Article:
Yahoo Buys Start-Up Distill for Its Mobile-Ad Talent

Yahoo has purchased a start-up that developed a collaborative video-based system targeted at hiring technical talent. But instead of utilizing that unique approach for vetting engineers, the venerable Internet giant will be shutting down the company and hiring its top engineers for mobile ad development.

Terms of the deal were not disclosed. The start-up, called Distill, had secured $1.3 million in investment about five months back, and had designed and created a system in which a possible hire, such as an engineer, was interviewed through a Skype-like video conversation that also included programming challenges occurring during the interview.

If the prospective employee was, say, a graphic designer, the interview could include a collaborative walk-through and discussion of a portfolio. User names did not have to be exchanged, since an interview could be scheduled online and a link sent to the prospect. With Skype, for instance, the prospect would have the interviewer's user name after the interview, and vice versa.

Tapjoy's History

Marissa Mayer, the Yahoo CEO, has said on several occasions that the company receives 12,000 resumes a week from people interested in working there.

The engineers behind Distill had also been part of the original team that created Tapjoy, a performance-based mobile advertising platform. Tapjoy encouraged mobile device users to watch an ad or download an app in exchange for rewards.

Tapjoy's history includes some controversy. It had been criticized for offering allegedly "free" services that later charged monthly fees on credit cards. However, Tapjoy has now reportedly cleaned up its act, and says it reaches about 450 million mobile users monthly.

A Distill co-founder, Deng-Kai Chen, has described himself in his LinkedIn profile as having been Tapjoy's third employee. Co-founder Ken MacInnis was at StumbleUpon, and later at Yahoo. In all, seven of Distill's employees are moving to Yahoo, including others who also...

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Yahoo Buys Start-Up Distill for Its Mobile-Ad Talent

Yahoo has purchased a start-up that developed a collaborative video-based system targeted at hiring technical talent. But instead of utilizing that unique approach for vetting engineers, the venerable Internet giant will be shutting down the company and hiring its top engineers for mobile ad development.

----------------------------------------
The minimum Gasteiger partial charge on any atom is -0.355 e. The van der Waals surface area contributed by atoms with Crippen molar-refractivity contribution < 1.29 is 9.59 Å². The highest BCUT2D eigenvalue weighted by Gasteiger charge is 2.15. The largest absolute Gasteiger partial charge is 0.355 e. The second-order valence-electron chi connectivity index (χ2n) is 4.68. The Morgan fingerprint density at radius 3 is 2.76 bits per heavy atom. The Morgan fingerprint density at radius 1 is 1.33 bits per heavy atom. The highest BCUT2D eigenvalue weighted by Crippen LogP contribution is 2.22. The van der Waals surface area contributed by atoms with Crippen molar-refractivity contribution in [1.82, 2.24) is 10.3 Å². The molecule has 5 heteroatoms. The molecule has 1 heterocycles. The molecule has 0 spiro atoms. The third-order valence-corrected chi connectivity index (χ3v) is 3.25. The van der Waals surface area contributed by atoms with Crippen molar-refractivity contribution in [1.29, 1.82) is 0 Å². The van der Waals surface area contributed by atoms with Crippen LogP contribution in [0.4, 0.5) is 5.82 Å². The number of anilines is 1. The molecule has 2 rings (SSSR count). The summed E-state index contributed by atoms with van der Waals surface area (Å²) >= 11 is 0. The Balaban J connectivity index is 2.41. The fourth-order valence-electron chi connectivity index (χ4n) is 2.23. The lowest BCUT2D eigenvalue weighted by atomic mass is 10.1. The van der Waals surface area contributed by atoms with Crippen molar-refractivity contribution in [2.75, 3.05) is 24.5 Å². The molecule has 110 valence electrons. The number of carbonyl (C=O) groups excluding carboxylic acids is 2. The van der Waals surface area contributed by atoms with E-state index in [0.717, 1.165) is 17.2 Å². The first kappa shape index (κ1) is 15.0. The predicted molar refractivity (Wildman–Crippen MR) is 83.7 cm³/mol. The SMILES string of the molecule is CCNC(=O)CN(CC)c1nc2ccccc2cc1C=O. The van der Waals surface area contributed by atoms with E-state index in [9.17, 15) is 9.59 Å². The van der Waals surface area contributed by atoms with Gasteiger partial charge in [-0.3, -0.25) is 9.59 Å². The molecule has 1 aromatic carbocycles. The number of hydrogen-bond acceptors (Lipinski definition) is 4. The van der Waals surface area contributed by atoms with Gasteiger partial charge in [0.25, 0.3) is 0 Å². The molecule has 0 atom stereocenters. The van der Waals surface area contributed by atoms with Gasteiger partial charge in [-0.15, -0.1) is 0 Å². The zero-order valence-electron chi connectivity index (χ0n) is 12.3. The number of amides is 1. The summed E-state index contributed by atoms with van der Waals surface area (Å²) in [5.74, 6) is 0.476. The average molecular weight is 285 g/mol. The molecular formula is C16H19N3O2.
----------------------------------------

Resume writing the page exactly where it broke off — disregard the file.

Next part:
Terms of the deal were not disclosed. The start-up, called Distill, had secured $1.3 million in investment about five months back, and had designed and created a system in which a possible hire, such as an engineer, was interviewed through a Skype-like video conversation that also included programming challenges occurring during the interview.

If the prospective employee was, say, a graphic designer, the interview could include a collaborative walk-through and discussion of a portfolio. User names did not have to be exchanged, since an interview could be scheduled online and a link sent to the prospect. With Skype, for instance, the prospect would have the interviewer's user name after the interview, and vice versa.

Tapjoy's History

Marissa Mayer, the Yahoo CEO, has said on several occasions that the company receives 12,000 resumes a week from people interested in working there.

The engineers behind Distill had also been part of the original team that created Tapjoy, a performance-based mobile advertising platform. Tapjoy encouraged mobile device users to watch an ad or download an app in exchange for rewards.

Tapjoy's history includes some controversy. It had been criticized for offering allegedly "free" services that later charged monthly fees on credit cards. However, Tapjoy has now reportedly cleaned up its act, and says it reaches about 450 million mobile users monthly.

A Distill co-founder, Deng-Kai Chen, has described himself in his LinkedIn profile as having been Tapjoy's third employee. Co-founder Ken MacInnis was at StumbleUpon, and later at Yahoo. In all, seven of Distill's employees are moving to Yahoo, including others who also...

Comments are closed.